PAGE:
We believe a way can be found to bring innovation into our parks and cut costs BUT local residents and park users must be a huge part of the process
At its meeting on Friday the Cabinet of Liverpool City Council will consider a procurement exercise for the management of Calderstones and Stanley Parks. The council is trying to save money and find new ways of managing the parks. The Liberal Democrats have no objection to this in principle but we do have great reservations about the process. I cannot speak in detail about Stanley Park which has only just entered the frame. Originally the Council was looking at Calderstones and Walton Hall Parks. I can however say that the process for dealing with this to date is badly flawed and that gives me little confidence for the future.
This all started after the Mayor said that there would be no money to maintain any parks in Liverpool from 31st March 2017. Fortunately that was not correct and the council are still operating all our parks albeit with reduced maintenance budgets.
The Council’s response to this was to set up two ‘task and finish’ groups to take forward proposals for Walton Hall and Calderstones Parks. The one for WHP never met. The one for Calderstones met twice; had its December 2015 meeting cancelled and did not meet again until April 2017. This was despite me making numerous attempts to find out what was happening and when decisions would be made.
To help the process Cllr Makinson and I worked with the Friends of Calderstones Park and held an open day in October 2015 the details of which were widely circulated. More than 120 people actually came to the day and a further 75+ filled in a questionnaire and posted it to us. This enabled Cllr Makinson to write up a report about what would and would not be acceptable to local residents and park users. That report was given to the council and would have been the subject of the December 2015 meeting.
Since then I have had several discussions about this with Cllr Munby and have made clear what I consider the process should include or have included:
- That there should have been meetings with the various user groups in the Park including, of course, the Friends of Harthill & Calderstones Park before a procurement exercise took place so that the right information about what was possible should be included in the tender documents. This would give all tenderers the knowledge beforehand of what was required without hindering their ability to be innovative.
- The Ownership of the Park should remain with the Council. We are pleased that with the exception of the Harthill and Beechley parts of the Park that are being sold to Redrow this will be the case.
- That a private section solution is unlikely to be acceptable. There are already concerns about the number of children’s fairs taking place in the Park at Christmas, Easter and Summer times. There is, of course, room in our Parks for fairs etc but there is a strong feeling that this has now been overdone.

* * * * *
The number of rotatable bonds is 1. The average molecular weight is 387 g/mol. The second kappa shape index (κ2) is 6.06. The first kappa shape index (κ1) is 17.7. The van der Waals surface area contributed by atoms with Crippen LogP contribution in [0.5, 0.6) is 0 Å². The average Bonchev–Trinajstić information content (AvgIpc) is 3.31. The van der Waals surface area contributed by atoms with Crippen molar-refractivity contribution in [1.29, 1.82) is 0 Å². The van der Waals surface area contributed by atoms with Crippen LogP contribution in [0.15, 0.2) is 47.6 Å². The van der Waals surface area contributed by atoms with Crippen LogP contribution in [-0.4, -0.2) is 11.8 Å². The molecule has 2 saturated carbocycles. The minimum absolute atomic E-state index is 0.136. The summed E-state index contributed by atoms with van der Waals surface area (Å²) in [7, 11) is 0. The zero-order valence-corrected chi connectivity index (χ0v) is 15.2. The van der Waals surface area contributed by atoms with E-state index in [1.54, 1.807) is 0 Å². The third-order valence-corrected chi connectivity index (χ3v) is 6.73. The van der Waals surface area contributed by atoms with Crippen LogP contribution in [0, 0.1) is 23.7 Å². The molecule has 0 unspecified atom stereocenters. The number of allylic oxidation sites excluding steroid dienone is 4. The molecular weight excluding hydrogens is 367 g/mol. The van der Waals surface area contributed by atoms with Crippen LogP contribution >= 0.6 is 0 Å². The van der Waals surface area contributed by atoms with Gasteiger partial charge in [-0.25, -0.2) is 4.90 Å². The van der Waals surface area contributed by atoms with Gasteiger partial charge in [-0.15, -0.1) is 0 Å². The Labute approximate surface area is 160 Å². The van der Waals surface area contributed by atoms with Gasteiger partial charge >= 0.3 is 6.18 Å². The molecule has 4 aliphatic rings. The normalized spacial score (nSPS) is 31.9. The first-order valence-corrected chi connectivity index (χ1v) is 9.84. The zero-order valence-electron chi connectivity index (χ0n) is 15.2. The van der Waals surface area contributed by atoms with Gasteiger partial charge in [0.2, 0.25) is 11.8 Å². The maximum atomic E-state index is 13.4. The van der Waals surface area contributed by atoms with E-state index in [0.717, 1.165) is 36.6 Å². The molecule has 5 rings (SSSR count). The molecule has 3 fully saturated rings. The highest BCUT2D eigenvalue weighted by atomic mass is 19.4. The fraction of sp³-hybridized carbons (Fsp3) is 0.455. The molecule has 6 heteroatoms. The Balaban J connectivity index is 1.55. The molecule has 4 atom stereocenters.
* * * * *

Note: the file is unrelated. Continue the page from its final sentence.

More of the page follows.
- That the best way forward would be a local, regional or national none-profit charity or trust with a local or green space remit. This should not preclude local residents forming a Trust to do this. Indeed the new none profit making Community Interest Company established by local green space campaigners would enable them to do just this. The model for this could be the successful use of the Mansion House and other buildings by the Reader Organisation inside the Park.
- That whatever happens the ability of users and residents to influence ongoing park use should be built in to the tender process and subsequent running of the Park.
Because we are not satisfied that these five conditions have been fully met we will ‘call in’ the report for scrutiny. This will give Lib Dem councillors and the various Friends Groups the opportunity to ask questions at the Neighbourhood Services Committee.
If this is handled well it could be the best thing that could happen to the Park and will safeguard its future. If handled badly it could damage the integrity of the Park as a place of quiet enjoyment and beauty for the people of South and Central Liverpool.
I hope that at the Neighbourhood Services Committee a way can be found to enable the council to look at the possibilities for the Park and a mutually supported way forward can be found. But at the back of my mind are the problems when the Council tendered the former International Garden Festival site. It actually put money into this but at such a low level that the operator could not perform the basic functions for running a public open space and the opportunities to find money making activities for parts of the park were found to be minimal.
At the end of the day a park is a park and not a financial asset. I don’t believe that they can be run with no council taxpayer input. We can however, find acceptable ways of appropriately increasing park usage and reducing running costs. That must be in everyone’s interest.